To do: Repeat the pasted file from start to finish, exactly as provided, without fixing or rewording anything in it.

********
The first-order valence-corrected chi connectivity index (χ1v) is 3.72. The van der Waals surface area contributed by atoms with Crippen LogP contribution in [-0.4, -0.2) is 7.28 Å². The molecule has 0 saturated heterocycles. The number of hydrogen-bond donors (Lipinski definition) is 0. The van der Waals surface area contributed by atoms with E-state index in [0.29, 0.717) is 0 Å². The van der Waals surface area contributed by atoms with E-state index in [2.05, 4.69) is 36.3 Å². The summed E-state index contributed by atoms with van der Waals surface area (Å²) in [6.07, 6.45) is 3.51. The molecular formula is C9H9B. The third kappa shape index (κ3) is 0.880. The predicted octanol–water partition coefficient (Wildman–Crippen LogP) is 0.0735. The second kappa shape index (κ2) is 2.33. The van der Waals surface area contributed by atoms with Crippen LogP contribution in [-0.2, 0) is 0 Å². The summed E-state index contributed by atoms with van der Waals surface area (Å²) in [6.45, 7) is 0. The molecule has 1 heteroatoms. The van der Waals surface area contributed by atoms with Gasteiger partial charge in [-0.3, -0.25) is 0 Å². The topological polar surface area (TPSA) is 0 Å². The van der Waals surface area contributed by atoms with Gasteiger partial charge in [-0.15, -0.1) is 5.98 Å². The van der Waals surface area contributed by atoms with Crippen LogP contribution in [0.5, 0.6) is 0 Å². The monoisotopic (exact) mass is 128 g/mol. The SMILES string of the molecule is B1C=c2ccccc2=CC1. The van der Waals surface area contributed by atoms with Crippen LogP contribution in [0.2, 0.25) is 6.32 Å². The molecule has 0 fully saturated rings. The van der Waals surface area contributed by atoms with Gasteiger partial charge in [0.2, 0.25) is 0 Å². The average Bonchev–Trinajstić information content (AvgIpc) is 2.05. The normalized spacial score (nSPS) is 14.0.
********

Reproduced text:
The first-order valence-corrected chi connectivity index (χ1v) is 3.72. The van der Waals surface area contributed by atoms with Crippen LogP contribution in [-0.4, -0.2) is 7.28 Å². The molecule has 0 saturated heterocycles. The number of hydrogen-bond donors (Lipinski definition) is 0. The van der Waals surface area contributed by atoms with E-state index in [0.29, 0.717) is 0 Å². The van der Waals surface area contributed by atoms with E-state index in [2.05, 4.69) is 36.3 Å². The summed E-state index contributed by atoms with van der Waals surface area (Å²) in [6.07, 6.45) is 3.51. The molecular formula is C9H9B. The third kappa shape index (κ3) is 0.880. The predicted octanol–water partition coefficient (Wildman–Crippen LogP) is 0.0735. The second kappa shape index (κ2) is 2.33. The van der Waals surface area contributed by atoms with Crippen LogP contribution in [-0.2, 0) is 0 Å². The summed E-state index contributed by atoms with van der Waals surface area (Å²) in [6.45, 7) is 0. The molecule has 1 heteroatoms. The van der Waals surface area contributed by atoms with Gasteiger partial charge in [-0.3, -0.25) is 0 Å². The topological polar surface area (TPSA) is 0 Å². The van der Waals surface area contributed by atoms with Gasteiger partial charge in [-0.15, -0.1) is 5.98 Å². The van der Waals surface area contributed by atoms with Crippen LogP contribution in [0.5, 0.6) is 0 Å². The monoisotopic (exact) mass is 128 g/mol. The SMILES string of the molecule is B1C=c2ccccc2=CC1. The van der Waals surface area contributed by atoms with Crippen LogP contribution in [0.2, 0.25) is 6.32 Å². The molecule has 0 fully saturated rings. The van der Waals surface area contributed by atoms with Gasteiger partial charge in [0.2, 0.25) is 0 Å². The average Bonchev–Trinajstić information content (AvgIpc) is 2.05. The normalized spacial score (nSPS) is 14.0.